Borer: I think that no matter what they should trust machine learning because it’s always verified. If I see something that’s pulling into the ranking or I see data, I’m going to go and I’m going to verify. It gives me the ability to actually go back 72 hours prior to where they may be triggering now. Their BUN and creatinine might have skyrocketed and now they’re on the list and they’re at the top three. Then I’m drilling down. Was it something that we missed that was trending up as a clinical team prior to that? Does that now place me in an uncomfortable position from a regulatory perspective because now we missed capturing that three days prior?

We should trust it because it’s giving us the data there to really say, “Okay, this is somebody I have to drill down on further.” If you’re just looking at it and you’re not drilling down and looking at the whole, encompassing the whole patient as a whole, just as we would if someone wrote it down on a 24-hour report, I think that we should trust it all day long.

Tarpey: Yes, thanks. Liz, I’m going to read a quote from one of your DONs. I don’t know whether you’ve seen this. “SAIVA reports have provided the necessary information for us to have the best return to hospital rates in the county.” That’s from Dawn Brooks, one of your DONs.

Question from the audience: How do you know AI is working effectively to prioritize your nurse’s time? How do you measure that it’s working? How do you know it’s working effectively to prioritize their time?

Tarpey: We actually have a report that we provide, monthly and quarterly. It lists everybody who transferred out and where they were ranked for the 72 hours prior to their going out. In that report, we list everybody, and we show the rankings. We have a customer that I provided this report to yesterday, and I should have looked at yours, but 67% of the people who did go out in their first 30 days, were ranked 1 through 5 on our report. All their buildings had over 100 residents. 67% of people who returned were in the top 5 in the 72 hours prior to going out.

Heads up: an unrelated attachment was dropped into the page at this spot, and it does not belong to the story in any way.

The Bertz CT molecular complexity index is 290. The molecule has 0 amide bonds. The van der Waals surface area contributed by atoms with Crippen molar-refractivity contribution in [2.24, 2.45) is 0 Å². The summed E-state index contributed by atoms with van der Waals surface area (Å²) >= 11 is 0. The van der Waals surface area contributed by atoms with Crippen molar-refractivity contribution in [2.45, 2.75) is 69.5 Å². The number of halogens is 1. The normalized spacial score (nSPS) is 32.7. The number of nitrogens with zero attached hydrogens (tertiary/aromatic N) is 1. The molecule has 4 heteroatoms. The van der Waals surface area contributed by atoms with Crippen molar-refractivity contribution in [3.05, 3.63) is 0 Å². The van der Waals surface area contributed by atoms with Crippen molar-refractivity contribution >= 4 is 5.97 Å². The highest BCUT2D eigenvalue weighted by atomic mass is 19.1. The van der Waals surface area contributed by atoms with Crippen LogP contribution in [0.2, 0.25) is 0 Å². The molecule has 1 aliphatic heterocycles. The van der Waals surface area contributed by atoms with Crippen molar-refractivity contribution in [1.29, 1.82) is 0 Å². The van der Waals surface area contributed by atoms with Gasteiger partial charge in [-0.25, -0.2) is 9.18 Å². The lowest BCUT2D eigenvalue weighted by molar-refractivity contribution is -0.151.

We help caregivers to prioritize care. We’re discussing SAIVA AI today, but there will be other machine learning tools that do the same thing.

Question from the audience: How do you know if the report is being used?

Open rates are measured, so we know how often people in a building open the report. Until just recently Liz, your buildings were at 100% for about 3 months in a row. Every building was open every day. Was that something you specifically enforced, or challenged your team to do?

Borer: Yes, we made it part of our daily clinical meeting where our regional nurse consultants or our regional vice presidents are in there and kind of a checkoff box these things have to be happening. When they’re not, and it’s communicated back, we go back through it in a very nice, gentle way. Their day-to-day life is very hard. Again, it’s to help them and to get them to understand why we do it and why we’re doing it.

That readmission, when the patient comes back in, the caseload that it takes on the nursing team is far and wide. Especially once our referrals, we’re taking patients and new clients, so super important, especially having the challenge with the staffing on the 3:00 to 11:00 shift and when most of our admissions do come in. It’s just that reeducation with them. Once they get back on it, whether it’s kindly or forced, gently, they understand its importance. They understand how much it’s actually saving from a regulatory perspective.